“All it takes,” she says, giggling slightly, “is a step forward.”

Mindy puts one foot out, arms still outstretched.

“Get down, Mindy,” I say, trying to mask the panic in my voice.

But then, the wind rubs my hair a certain way and something changes. I put out the cigarette.

I get up and I stand a little farther on the edge and stretch my arms until my fingertips touch Mindy’s. I dangle one foot out.

“There.” I say, catching my breath. “Now, what?”


Day Of

Usually you drive Alex to school but not this morning. This morning you are lazy.

You wake up crummy; two pounds heavier on the scale. The bus stop is only a couple of blocks away, he’d taken it before to school. You say, “Honey, do you mind taking the bus today?”

He sighs, says, “Lazy Karen.”

“Hey!” you say, smiling.

He leaves his cereal half-eaten and heads for the door. Before he goes out he stops, as if he remembered something. He holds the door, grins at the street outside then turns to you. This is the picture: him holding the door ajar, smiling like he has a secret.

“Forget anything?” you ask as you pick up the dishes.

“Nope.” he says. “Drink your coffee Lazy Karen.”

Then you hear the sound of the screen door shutting behind him, his footsteps on the stairs.

You’re still at the kitchen table, smoking a cigarette, when the phone rings.


Nurse wakes us up the next morning and leads us to the yard. Outside, the morning is all clear sky and clueless birds. A wooden wall, as wide as the yard and as tall as the building, stands across the grass. At its center is an orange nylon tube, with only its rim visible, big enough for a person to walk into.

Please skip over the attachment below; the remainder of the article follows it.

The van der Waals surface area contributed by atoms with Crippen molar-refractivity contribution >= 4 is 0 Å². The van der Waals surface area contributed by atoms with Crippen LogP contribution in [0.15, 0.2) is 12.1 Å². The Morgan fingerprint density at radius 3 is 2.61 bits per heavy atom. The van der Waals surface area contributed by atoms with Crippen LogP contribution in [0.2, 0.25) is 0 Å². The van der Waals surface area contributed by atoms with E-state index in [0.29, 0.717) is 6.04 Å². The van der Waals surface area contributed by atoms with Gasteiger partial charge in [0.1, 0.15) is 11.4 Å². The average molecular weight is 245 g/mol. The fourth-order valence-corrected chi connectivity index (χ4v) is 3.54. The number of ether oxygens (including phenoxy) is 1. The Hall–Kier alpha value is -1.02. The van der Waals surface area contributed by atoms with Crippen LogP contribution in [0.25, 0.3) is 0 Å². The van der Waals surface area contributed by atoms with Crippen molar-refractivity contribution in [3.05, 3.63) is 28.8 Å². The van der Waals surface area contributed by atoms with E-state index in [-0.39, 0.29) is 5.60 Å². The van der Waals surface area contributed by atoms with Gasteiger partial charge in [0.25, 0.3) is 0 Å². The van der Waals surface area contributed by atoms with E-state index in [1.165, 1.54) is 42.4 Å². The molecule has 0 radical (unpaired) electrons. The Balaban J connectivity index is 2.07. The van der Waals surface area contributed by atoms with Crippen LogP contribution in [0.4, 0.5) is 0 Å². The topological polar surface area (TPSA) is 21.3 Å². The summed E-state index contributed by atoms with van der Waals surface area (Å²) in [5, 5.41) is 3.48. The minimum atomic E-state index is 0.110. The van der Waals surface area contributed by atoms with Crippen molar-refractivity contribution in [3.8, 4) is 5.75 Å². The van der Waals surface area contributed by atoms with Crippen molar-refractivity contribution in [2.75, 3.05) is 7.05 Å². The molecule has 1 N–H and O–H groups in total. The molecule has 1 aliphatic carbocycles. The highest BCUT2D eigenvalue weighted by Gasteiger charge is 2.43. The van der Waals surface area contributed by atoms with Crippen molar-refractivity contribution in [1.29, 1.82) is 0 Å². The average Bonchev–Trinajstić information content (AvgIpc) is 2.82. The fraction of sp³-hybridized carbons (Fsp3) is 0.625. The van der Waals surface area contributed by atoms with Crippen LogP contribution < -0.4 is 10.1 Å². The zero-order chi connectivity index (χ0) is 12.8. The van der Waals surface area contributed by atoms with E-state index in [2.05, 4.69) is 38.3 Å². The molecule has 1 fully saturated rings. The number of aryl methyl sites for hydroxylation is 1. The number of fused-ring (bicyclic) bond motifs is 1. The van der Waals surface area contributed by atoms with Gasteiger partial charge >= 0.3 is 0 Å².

“You go first, Karen.” Nurse says to me. “You get in the tube, get out the other side. If you take longer than fifteen minutes, you fail.”

“That’s it?”

Nurse nods. I look to Mindy.

“Good luck,” Mindy mouths at me.

I take a step inside. The nylon is soft against my fingertips. I look behind me and the tube has already closed my entrance, the rim no longer visible from inside.

Then my legs give way and I’m on my knees. There is no other way to navigate. The tube seems to be pressing shut in front of me and I have to pry it open with my arms.

I look behind me for Mindy, but I see nothing except the shifting nylon, closed in from both sides. I push open more space and keep staggering along. Through the folds I can only glimpse what’s ahead.

Just enough to keep on, keep pushing against these shifting walls.

Fall. Get up. Fall better.

It’s hard, lonely work.

Far but inching close is the other side of the yard. I see flickers; jagged coins of tender light dancing softly, softly, on the cold, dead grass.

Hamdy Elgammal is an Egyptian software engineer and writer based in Berkeley, CA. For a few years in middle-school he wrote Harry Potter fan fiction but he’s since moved on. His prose has been published or is forthcoming in Origins Journal, Jersey Devil Press, Easy Street and Five on the Fifth.